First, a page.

Carterton (Māori: Taratahi) is a small town in the Wellington Region of New Zealand and the seat of the Carterton District (a territorial authority or local government district). It lies in a farming area of the Wairarapa in New Zealand's North Island. It is located 14 km (8.7 mi) southwest of Masterton and 80 km (50 mi) northeast of Wellington. The town has a population of 5,850 (June 2021), out of a total district population of 10,050. Carterton was founded in 1857. Originally known as Three Mile Bush, it served as housing for workers building the road between Wellington and Masterton. It was later renamed after Charles Carter, who was in charge of the building of the Black Bridge over the Waiohine River south of the town. The town describes itself as New Zealand's daffodil capital, holding a Daffodil Festival each year on the second Sunday in September, with the main event taking place at Middle Run along Gladstone Road.
Carterton was the first place in the world to elect a transgender mayor, Georgina Beyer. Beyer went on to set another world's first record, becoming the MP for Wairarapa in 1999.
On 7 January 2012, a hot air balloon crashed just north of the town, killing eleven people and making headlines around the world. The balloon came into contact with a high-voltage power line supplying the town, resulting in the balloon catching fire and the town losing power briefly. In 1956, along with Masterton, Carterton became the joint first town in New Zealand to use the 111 Emergency Number.
Carterton had a population of 5,340 at the 2018 New Zealand census, an increase of 600 people (12.7%) since the 2013 census, and an increase of 1,203 people (29.1%) since the 2006 census. There were 2,214 households. There were 2,547 males and 2,793 females, giving a sex ratio of 0.91 males per female, with 957 people (17.9%) aged under 15 years, 720 (13.5%) aged 15 to 29, 2,196 (41.1%) aged 30 to 64, and 1,470 (27.5%) aged 65 or older.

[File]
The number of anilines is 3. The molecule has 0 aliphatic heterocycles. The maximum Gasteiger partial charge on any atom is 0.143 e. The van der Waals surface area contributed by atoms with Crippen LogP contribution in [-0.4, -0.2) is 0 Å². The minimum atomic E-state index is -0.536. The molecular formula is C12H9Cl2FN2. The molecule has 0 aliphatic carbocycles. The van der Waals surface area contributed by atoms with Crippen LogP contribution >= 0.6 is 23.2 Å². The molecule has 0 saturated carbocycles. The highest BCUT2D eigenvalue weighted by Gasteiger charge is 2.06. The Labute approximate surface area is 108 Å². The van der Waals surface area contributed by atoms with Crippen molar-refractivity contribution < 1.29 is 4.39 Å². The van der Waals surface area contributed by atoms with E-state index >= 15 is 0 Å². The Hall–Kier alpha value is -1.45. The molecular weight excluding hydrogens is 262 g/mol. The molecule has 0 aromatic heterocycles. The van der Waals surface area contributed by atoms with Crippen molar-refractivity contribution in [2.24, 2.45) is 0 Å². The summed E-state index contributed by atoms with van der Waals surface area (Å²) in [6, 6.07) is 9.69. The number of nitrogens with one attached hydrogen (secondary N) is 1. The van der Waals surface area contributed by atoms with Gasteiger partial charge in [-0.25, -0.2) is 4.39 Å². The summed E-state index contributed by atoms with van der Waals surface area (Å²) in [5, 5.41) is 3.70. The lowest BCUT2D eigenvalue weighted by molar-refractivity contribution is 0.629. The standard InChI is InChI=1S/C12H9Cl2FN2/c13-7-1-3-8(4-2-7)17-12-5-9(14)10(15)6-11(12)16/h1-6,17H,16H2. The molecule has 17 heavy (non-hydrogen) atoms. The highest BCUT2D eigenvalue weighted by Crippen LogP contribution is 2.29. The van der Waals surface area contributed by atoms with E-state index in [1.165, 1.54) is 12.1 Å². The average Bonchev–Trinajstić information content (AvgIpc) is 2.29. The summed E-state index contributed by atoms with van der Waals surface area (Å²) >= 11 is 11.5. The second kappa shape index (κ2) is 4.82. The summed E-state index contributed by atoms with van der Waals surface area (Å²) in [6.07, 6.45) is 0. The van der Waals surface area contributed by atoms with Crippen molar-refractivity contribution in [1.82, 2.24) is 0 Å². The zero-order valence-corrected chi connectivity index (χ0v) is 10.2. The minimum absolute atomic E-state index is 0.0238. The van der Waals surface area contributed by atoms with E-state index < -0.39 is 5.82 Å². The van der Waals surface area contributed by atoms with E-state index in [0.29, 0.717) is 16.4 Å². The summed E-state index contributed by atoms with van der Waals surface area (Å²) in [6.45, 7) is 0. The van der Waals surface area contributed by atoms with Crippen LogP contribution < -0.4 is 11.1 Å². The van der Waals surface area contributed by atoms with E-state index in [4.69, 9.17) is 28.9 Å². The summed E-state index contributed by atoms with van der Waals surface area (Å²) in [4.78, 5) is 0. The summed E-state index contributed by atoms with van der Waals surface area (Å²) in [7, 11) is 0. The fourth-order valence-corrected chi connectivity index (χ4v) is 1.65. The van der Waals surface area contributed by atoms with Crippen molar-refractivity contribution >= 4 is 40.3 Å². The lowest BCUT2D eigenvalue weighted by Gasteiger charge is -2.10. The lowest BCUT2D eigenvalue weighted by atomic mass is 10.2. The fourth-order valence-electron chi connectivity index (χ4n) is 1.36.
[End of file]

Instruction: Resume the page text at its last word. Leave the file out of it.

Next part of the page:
Ethnicities were 89.4% European/Pākehā, 15.4% Māori, 2.1% Pacific peoples, 3.1% Asian, and 1.4% other ethnicities. People may identify with more than one ethnicity.
The percentage of people born overseas was 16.5, compared with 27.1% nationally.
Although some people objected to giving their religion, 51.9% had no religion, 35.3% were Christian, 0.7% were Hindu, 0.2% were Muslim, 0.5% were Buddhist and 2.7% had other religions.
Of those at least 15 years old, 666 (15.2%) people had a bachelor or higher degree, and 1,110 (25.3%) people had no formal qualifications. 501 people (11.4%) earned over $70,000 compared to 17.2% nationally. The employment status of those at least 15 was that 1,854 (42.3%) people were employed full-time, 645 (14.7%) were part-time, and 153 (3.5%) were unemployed.
Carterton District had a population of 9,198 at the 2018 New Zealand census, an increase of 963 people (11.7%) since the 2013 census, and an increase of 2,097 people (29.5%) since the 2006 census. There were 3,645 households. There were 4,524 males and 4,674 females, giving a sex ratio of 0.97 males per female. The median age was 46.4 years (compared with 37.4 years nationally), with 1,740 people (18.9%) aged under 15 years, 1,281 (13.9%) aged 15 to 29, 4,113 (44.7%) aged 30 to 64, and 2,064 (22.4%) aged 65 or older.